So we have: hajat - "to be strong" -> hajolat "to grow/become strong"; nesat - "to know" -> nesolat - "to learn"; thirat - "to live" -> thirolat - "to survive" etc. Not only is the negative grade lost in some declensions, it's often identical to the positive grade of a word so closely related that we might waive the difference in translating to English. For example emat, "to smile" is by it's core meaning stative: "to have a smile" or "to be smiling". If you want to emphasize that someone began to smile, that their "face lit up", you might use emolat (a word which we have not met but is almost certainly legit). But both Anha em. and Anha emo. would probably be usually best translated as "I smiled."

Knowing all this you'd think that there's no way Dothraki would allow dropping vos. Negative grade looks the kind of verb agreement that needs the vos to agree on, and it sounds like dropping vos would be hard to become established as it can't be used systematically. It sounds like the derivational suffix /-o/ would bring an unsurmountable crap ton of bizarre ambiguities (if vos could be dropped, Anha emo could mean either "I smiled" or "I didn't smile"). Dothraki uses a lot of word-heavy redundant expressions and isn't even generally dropping-type language - it does not drop pronouns even when verb conjugation makes them redundant.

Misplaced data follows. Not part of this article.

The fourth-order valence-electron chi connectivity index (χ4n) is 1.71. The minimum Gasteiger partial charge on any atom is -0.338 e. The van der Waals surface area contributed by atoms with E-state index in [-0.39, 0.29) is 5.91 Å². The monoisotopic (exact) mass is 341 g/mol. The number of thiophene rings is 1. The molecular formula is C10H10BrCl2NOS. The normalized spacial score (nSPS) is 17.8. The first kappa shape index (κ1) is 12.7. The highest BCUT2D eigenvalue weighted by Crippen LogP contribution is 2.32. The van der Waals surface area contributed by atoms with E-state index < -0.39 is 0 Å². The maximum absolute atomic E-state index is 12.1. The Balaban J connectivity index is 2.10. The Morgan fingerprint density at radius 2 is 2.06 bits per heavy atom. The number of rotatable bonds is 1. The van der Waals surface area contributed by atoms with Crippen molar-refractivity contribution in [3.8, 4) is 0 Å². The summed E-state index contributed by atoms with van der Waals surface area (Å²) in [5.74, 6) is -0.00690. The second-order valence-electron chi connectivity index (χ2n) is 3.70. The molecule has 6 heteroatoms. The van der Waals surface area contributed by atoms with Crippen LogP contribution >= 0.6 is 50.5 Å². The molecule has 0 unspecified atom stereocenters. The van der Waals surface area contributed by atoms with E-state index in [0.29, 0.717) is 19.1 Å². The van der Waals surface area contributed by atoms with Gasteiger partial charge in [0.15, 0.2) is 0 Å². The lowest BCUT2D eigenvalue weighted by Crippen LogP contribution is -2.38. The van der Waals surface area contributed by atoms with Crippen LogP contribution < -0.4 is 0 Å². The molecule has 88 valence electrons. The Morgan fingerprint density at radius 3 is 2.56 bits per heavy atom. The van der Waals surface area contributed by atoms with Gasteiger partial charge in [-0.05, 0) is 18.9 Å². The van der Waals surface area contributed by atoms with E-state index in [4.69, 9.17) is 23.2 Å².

You guessed it: it's a normal grammatical thing in Dothraki to drop vos/vo entirely, if the verb exhibits an explicit negative grade and there's no real risk of a mixup with /-o/ ending positive-grade verbs. That's the kind of nasty unexpected pattern you mother warned you about.



Dothraki also do indeed use double negation as an emphasized negation. They may also move vos to after the verb for a slight emphasis, and use vosecchi (always after the verb) for a big emphasis. And of course vos is usually elided to vo if the following word starts with a consonant, so using full vos when not needed is also a slight emphasis. So we have a stupendous collection of more or less emphasized negations: